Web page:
Simulated Space
Simulated space refers to simulated physical interactions in virtual space, perceived
actively by the player. This means collision detection and response between a realtime controlled avatar and objects in a game world. It also means level design—the
construction and spacing of objects relative to the speed of the avatar’s movements.
These interactions give meaning to the motion of an avatar by providing objects

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THE THREE BUILDING BLOCKS OF GAME FEEL

to move around and between, to bump into, and to use as a frame of reference for
the impression of speed. This gives us the tactile, physical sense of interacting with
virtual environments the same way we interact with our everyday physical spaces.
Using the avatar as a channel for expression and perception, we experience game
worlds at the tactile, physical level of the world around us.

Playable Example
Open example CH01-2 to experience the difference. Move around and feel the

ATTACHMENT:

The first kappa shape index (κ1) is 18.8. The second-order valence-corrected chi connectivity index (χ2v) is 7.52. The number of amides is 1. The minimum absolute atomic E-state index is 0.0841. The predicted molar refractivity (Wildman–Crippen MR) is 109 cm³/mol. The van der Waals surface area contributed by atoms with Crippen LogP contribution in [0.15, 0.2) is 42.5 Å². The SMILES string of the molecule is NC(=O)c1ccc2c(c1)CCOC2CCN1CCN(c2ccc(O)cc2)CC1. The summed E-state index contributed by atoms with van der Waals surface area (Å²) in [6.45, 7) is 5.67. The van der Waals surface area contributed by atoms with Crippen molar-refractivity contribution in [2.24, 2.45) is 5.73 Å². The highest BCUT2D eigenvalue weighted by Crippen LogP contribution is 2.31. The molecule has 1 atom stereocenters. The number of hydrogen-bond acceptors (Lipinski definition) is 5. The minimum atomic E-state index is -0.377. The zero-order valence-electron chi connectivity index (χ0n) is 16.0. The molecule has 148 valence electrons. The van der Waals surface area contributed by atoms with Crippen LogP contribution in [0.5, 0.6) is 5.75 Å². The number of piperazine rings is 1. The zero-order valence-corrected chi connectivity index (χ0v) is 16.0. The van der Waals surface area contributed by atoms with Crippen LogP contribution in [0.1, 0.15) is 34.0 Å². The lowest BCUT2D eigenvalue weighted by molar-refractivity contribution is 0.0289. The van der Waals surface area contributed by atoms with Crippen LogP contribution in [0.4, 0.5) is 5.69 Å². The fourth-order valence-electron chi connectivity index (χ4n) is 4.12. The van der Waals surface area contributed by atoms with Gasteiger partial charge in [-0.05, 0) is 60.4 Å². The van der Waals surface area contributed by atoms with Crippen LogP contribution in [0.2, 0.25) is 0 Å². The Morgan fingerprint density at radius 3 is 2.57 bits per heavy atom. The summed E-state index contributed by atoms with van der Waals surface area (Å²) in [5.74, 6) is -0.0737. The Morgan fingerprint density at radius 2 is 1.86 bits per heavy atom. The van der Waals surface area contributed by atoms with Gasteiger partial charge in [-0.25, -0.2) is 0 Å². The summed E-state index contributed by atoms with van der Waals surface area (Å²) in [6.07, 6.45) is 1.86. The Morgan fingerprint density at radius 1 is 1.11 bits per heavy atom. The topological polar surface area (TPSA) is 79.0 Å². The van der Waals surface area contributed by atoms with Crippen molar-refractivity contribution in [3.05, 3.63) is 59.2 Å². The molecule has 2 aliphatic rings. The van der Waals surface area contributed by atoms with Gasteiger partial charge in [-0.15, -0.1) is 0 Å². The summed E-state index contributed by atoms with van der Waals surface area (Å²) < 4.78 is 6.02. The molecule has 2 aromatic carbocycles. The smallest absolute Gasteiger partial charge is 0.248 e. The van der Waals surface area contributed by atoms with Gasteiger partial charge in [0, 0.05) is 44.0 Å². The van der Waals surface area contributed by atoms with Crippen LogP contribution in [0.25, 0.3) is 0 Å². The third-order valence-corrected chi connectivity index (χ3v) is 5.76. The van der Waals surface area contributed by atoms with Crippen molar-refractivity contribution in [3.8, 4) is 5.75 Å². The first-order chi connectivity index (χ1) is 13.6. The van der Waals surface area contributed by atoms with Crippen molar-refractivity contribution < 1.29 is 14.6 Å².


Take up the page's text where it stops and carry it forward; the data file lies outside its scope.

sensation of control. Now press the “1” key to enable collisions. Feel how different that is?

The other necessary component for simulated space is that it must be actively
perceived. Perception happens on a scale of passive to active. The interaction of
objects you see on TV and in films is passively perceived. Exploring a simulated
space using real-time control is active perception. Game feel is active perception.
The key question is “How does the player interact with the space?” Some games
have detailed collision/response systems and level design, but the player does not
experience them directly. Starcraft is an example of a game like this, as we’ll see
in a moment. In other games, space is an abstraction. Games with grids, tiles and
hexagonal movement use space abstractly. This is not a simulation of space in the
literal sense, which is the sense we’re after. Game feel as we’re defining it means
active perception of literal space.
If we add the concept of context to our definition, it becomes:
Real-time control of virtual objects in simulated space.
This definition is close, but with it we are ignoring the impact of animations,
sounds, particles and camera shake. Without these “polish” effects, much of the feel
of a game is missing. There are objects interacting with only simulated responses
giving clues about whether they’re heavy, light, soft, sticky, metallic, rubber and so
on. Polish sells interaction by providing these clues.

Polish
Polish refers to any effect that artificially enhances interaction without changing
the underlying simulation. This could mean dust particles at a character’s feet as it
slides, a crashing sound when two cars collide, a “camera shake” to emphasize a